Erik Avanier, Reporter
Published: September 13, 2021 6:10 pm Updated: September 13, 2021 11:12 pm
JACKSONVILLE, Fla. – COVID-19 infections aren’t the only things parents have to worry about now that kids are back in school for a new school year.
Agents with the Drug Enforcement Administration (DEA) are currently working on multiple investigations involving the recent seizures of counterfeit pills that may be enticing to kids, especially high school kids, who might find themselves being offered something they think is a prescription pill or over-the-counter medication.
“We want to put out a warning of these counterfeit pills that are out there that are made to look like over-the-counter or prescription drugs that are actually fentanyl pills,” said Mike Dubet, DEA Assistant Special Agent.
Federal agents say the average teenager attending parties and get-togethers after school is less likely to experiment with a drug that requires a needle injection or snorting but is more likely to try a pill that’s easy to swallow.
But the pills they may think are harmless, could be highly addictive or deadly.
A video released by the DEA shows pills recently seized by agents during drug busts. They are all counterfeit Adderall, Xanax, Oxycodone and over-the-counter medication pills. The video shows the pill press machine that agents say was used to create the counterfeit medication and also shows the pills being tested in a DEA lab where it was determined the pills are actually made up of fentanyl, powdered meth and crystal meth.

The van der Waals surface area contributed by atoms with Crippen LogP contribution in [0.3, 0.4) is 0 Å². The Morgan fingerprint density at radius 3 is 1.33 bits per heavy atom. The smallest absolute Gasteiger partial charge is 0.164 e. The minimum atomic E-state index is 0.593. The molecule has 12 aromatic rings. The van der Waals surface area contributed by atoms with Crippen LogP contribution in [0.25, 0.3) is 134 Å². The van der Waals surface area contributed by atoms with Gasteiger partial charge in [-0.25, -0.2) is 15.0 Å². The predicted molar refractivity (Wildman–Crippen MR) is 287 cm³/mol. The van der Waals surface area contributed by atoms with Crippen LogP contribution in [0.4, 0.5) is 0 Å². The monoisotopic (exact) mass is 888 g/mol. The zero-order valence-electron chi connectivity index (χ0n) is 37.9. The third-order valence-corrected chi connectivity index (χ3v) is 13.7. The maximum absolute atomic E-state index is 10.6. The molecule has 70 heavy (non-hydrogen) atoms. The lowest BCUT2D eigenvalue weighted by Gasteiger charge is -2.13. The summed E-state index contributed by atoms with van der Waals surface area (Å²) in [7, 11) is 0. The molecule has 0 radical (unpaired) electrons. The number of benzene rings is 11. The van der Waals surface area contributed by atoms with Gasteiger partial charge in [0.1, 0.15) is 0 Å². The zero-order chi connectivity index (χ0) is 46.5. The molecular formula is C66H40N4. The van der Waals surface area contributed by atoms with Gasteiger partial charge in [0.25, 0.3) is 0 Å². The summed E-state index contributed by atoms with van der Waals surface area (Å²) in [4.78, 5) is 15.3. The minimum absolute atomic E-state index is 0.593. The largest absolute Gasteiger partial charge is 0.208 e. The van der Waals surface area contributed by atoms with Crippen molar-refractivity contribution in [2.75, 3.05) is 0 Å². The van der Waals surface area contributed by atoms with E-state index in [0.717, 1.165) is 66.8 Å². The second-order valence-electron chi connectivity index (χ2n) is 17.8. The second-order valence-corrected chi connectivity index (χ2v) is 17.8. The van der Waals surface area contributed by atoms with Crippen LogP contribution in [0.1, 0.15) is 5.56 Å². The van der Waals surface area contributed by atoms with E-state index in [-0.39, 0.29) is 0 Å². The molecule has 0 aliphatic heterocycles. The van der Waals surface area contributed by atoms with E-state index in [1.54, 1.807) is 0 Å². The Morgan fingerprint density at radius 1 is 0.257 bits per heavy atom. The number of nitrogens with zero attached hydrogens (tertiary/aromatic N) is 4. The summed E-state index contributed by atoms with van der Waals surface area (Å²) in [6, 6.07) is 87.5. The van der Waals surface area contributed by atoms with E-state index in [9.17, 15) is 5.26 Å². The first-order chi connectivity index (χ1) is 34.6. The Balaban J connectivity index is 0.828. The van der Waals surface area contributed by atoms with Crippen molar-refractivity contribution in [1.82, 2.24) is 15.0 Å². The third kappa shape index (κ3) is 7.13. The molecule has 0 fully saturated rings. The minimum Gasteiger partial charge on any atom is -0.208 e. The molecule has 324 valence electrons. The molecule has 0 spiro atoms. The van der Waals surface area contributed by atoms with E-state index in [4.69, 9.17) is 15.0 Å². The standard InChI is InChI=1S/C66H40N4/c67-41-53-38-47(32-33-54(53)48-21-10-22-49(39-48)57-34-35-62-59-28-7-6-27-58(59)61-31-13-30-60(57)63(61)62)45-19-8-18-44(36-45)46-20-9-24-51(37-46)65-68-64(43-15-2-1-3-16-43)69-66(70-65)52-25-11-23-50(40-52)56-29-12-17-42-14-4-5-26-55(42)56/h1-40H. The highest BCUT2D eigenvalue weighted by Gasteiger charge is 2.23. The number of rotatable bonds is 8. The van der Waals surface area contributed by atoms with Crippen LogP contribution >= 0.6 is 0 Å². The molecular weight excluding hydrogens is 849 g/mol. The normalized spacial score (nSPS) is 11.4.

Dubet says his agents are constantly seizing large amounts of these pills already in Jacksonville or before they arrive in the city.
“We want our communities to be aware of it and our children to be aware of it and stay away from that,” Dubet said.
Dubet says the highly addictive and potentially lethal pills are made by drug cartels and smuggled into the country. But the pills can easily be offered and sold on street corners, on school campuses and at after-school get-togethers. This is why he is urging parents to have a conversation with their kids about the dangers of experimenting with pills.
“Since we were children, we were taught that when we don’t feel well, we take a pill to make us feel better. So, it’s an easier transition for someone to try drugs if it’s in a pill format,” Dubet said.
Dubet also said there may be drug dealers who are just kids themselves and if your kid knows of a classmate selling or offering pills on a school campus to other children, it needs to be reported to a teacher or school resource officer.
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